For each 14er route, the approximate elevation gain (in feet) is calculated using the following steps:
Subtract the starting (trailhead) elevation from the summit elevation to determine the "Minimum Gain" of the route.
Determine an approximate amount of "Additional Gain" based on portions where your route goes downhill. If you are returning via the same
route, double that number because you have to regain it on the way back. Example: If you lost 500 feet of elevation during your ascent, your total additional gain (if you return via the same route) would be 1,000 feet.
Total Elevation Gain = Minimum Gain + Additional Gain
For the routes on 14ers.com, additional gain is included when it is 50 feet or more.
For nearly all 14er routes on 14ers.com, round-trip mileage is calculated by: 1) Tracking the route on a GPS unit, usually on multiple occasions, and 2) Manipulating the GPS track data to remove as much "drift" as possible. Drift occurs when the accuracy of the plot changes during the hike, resulting in a track point that isn't quite in the right spot. Most devices, including GPS units and smart phones, experience some amount of drift as track points are plotted. So, when you're tracking with a gps or phone, that "drift" can add up to additional mileage in the calculations. Sometimes it may be a substantial amount overstatement.
Compared to many mountains around the world, the Colorado 14ers aren't too difficult but we still face plenty of risk every time we climb. When planning a climb, we check the weather forecast to avoid the risk of being caught in a thunder storm. In winter, we assess the avalanche risk to avoid dangerous terrain. Additionally, there are risks specific to each route that don't change from day-to-day and should be considered before heading out. On 14ers.com we've come up with a scale from Low to Extreme to rate the risk of exposure, rockfall potential, route-finding difficulties and commitment. Please keep in mind that these ratings are in the context of the 14ers and are not intended as risk factor ratings for all mountains:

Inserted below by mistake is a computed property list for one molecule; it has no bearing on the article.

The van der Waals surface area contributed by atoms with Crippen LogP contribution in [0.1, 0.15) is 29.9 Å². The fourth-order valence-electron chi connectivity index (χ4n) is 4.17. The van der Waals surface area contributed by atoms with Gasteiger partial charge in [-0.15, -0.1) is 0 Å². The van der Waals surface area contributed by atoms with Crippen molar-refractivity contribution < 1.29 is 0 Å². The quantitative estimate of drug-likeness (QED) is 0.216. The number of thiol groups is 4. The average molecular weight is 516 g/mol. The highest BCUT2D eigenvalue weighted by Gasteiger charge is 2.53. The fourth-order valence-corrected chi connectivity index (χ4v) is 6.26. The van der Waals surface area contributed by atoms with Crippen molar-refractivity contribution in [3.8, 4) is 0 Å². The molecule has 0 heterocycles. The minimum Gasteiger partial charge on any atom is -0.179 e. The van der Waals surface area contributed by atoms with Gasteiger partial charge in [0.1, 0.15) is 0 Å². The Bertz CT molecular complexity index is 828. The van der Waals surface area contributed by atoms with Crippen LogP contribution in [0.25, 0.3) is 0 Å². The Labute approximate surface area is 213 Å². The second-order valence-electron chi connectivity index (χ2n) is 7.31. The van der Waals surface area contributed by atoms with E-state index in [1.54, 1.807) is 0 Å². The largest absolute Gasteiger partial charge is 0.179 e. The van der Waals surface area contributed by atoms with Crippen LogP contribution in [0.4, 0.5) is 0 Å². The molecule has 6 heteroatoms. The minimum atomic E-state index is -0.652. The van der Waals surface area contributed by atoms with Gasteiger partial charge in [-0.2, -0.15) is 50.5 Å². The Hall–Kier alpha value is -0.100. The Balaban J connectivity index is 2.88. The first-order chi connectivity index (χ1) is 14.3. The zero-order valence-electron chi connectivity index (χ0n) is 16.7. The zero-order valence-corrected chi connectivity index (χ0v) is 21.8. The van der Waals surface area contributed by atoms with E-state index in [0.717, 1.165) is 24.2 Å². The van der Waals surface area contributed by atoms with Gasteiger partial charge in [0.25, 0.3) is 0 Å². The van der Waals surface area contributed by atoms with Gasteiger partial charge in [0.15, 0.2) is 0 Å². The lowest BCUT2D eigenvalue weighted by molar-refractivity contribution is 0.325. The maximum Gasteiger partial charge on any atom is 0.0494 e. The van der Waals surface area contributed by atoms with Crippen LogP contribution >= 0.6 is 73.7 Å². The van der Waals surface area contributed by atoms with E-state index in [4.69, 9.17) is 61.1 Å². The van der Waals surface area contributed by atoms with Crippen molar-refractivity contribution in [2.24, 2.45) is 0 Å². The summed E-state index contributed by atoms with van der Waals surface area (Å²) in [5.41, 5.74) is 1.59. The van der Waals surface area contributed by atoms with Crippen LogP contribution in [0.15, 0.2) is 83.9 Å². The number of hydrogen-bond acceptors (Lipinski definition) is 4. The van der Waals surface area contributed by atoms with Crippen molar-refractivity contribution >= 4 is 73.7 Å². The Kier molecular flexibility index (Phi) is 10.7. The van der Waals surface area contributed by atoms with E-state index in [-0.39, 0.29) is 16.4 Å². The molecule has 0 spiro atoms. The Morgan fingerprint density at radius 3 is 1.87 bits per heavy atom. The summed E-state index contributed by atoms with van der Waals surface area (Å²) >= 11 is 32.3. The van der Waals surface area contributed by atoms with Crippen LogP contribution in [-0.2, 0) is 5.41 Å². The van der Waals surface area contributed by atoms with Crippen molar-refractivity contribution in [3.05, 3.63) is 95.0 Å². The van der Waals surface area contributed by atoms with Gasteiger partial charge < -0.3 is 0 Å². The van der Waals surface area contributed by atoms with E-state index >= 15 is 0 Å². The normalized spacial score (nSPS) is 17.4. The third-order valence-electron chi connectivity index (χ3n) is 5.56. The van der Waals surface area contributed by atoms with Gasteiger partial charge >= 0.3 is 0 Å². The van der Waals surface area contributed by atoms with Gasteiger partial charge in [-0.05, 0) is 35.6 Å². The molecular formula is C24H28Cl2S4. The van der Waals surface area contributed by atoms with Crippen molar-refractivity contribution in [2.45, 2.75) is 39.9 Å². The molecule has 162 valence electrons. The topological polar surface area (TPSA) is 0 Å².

Exposure is the empty space below you which could result in injury or death if you fell. If you're "afraid of heights," the exposure risk might be an important factor when selecting a route. Walking up the standard trail on Quandary peak is a LOW exposure route. HIGH exposure is crossing the knife-edge on Capitol Peak. EXTREME exposure is climbing the final wall when traversing from Crestone Peak to Crestone Needle.
Mild exposure in the area but not along the immediate route.
Mild exposure very close to the route. Route options may be limited but you should be able to walk through the exposure area.
Dangerous exposure along the immediate route. It should be avoidable with some slow hiking or scrambling.
A fall could result in serious injury or death. Moving through the area will require some scrambling or short technical moves.
A fall would likely be fatal. Big, sheer drops.
Is there a risk of rockfall or instability along the route? Walking up a Class 1 trail would likely have a LOW rockfall risk but climbing Maroon Peak or Little Bear Peak have HIGH->EXTREME risk of dangerous rockfall.
Risk of rock-fall is low either because the route is fairly low angle or the the rock is very solid throughout.
Rockfall is possible on steeper sections but the route is generally stable. Most Class 2 routes fall into this category.
Rockfall is likely on steeper sections. Wear a helmet!
Rockfall is very likely, making the route quite dangerous. Climb in a small group, avoid other groups and wear a helmet!
Rockfall is unavoidable and the terrain is extremely loose.